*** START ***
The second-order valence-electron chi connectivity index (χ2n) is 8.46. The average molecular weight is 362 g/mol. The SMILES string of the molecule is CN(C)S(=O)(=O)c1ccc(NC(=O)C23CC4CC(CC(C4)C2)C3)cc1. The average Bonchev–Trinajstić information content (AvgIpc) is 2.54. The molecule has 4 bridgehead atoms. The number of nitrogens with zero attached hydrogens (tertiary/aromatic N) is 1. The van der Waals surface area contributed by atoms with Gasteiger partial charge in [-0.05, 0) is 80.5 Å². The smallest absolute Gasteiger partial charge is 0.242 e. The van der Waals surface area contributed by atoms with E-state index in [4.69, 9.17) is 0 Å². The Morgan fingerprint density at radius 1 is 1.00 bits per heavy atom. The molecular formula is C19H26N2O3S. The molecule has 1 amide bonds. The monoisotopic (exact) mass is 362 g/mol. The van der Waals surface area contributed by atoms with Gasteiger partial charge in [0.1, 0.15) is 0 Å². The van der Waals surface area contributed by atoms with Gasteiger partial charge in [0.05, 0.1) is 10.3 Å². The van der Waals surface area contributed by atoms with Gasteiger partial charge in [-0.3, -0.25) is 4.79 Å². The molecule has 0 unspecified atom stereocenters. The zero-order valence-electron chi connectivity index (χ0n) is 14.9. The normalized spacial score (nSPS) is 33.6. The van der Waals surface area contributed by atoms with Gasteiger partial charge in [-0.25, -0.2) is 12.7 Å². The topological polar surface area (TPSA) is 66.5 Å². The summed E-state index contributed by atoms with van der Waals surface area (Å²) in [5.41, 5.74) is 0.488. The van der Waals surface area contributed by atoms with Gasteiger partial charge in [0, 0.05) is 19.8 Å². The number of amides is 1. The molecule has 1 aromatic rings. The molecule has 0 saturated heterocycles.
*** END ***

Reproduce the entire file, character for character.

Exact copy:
The second-order valence-electron chi connectivity index (χ2n) is 8.46. The average molecular weight is 362 g/mol. The SMILES string of the molecule is CN(C)S(=O)(=O)c1ccc(NC(=O)C23CC4CC(CC(C4)C2)C3)cc1. The average Bonchev–Trinajstić information content (AvgIpc) is 2.54. The molecule has 4 bridgehead atoms. The number of nitrogens with zero attached hydrogens (tertiary/aromatic N) is 1. The van der Waals surface area contributed by atoms with Gasteiger partial charge in [-0.05, 0) is 80.5 Å². The smallest absolute Gasteiger partial charge is 0.242 e. The van der Waals surface area contributed by atoms with E-state index in [4.69, 9.17) is 0 Å². The Morgan fingerprint density at radius 1 is 1.00 bits per heavy atom. The molecular formula is C19H26N2O3S. The molecule has 1 amide bonds. The monoisotopic (exact) mass is 362 g/mol. The van der Waals surface area contributed by atoms with Gasteiger partial charge in [0.1, 0.15) is 0 Å². The van der Waals surface area contributed by atoms with Gasteiger partial charge in [0.05, 0.1) is 10.3 Å². The van der Waals surface area contributed by atoms with Gasteiger partial charge in [-0.3, -0.25) is 4.79 Å². The molecule has 0 unspecified atom stereocenters. The zero-order valence-electron chi connectivity index (χ0n) is 14.9. The normalized spacial score (nSPS) is 33.6. The van der Waals surface area contributed by atoms with Gasteiger partial charge in [-0.25, -0.2) is 12.7 Å². The topological polar surface area (TPSA) is 66.5 Å². The summed E-state index contributed by atoms with van der Waals surface area (Å²) in [5.41, 5.74) is 0.488. The van der Waals surface area contributed by atoms with Gasteiger partial charge in [0, 0.05) is 19.8 Å². The number of amides is 1. The molecule has 1 aromatic rings. The molecule has 0 saturated heterocycles.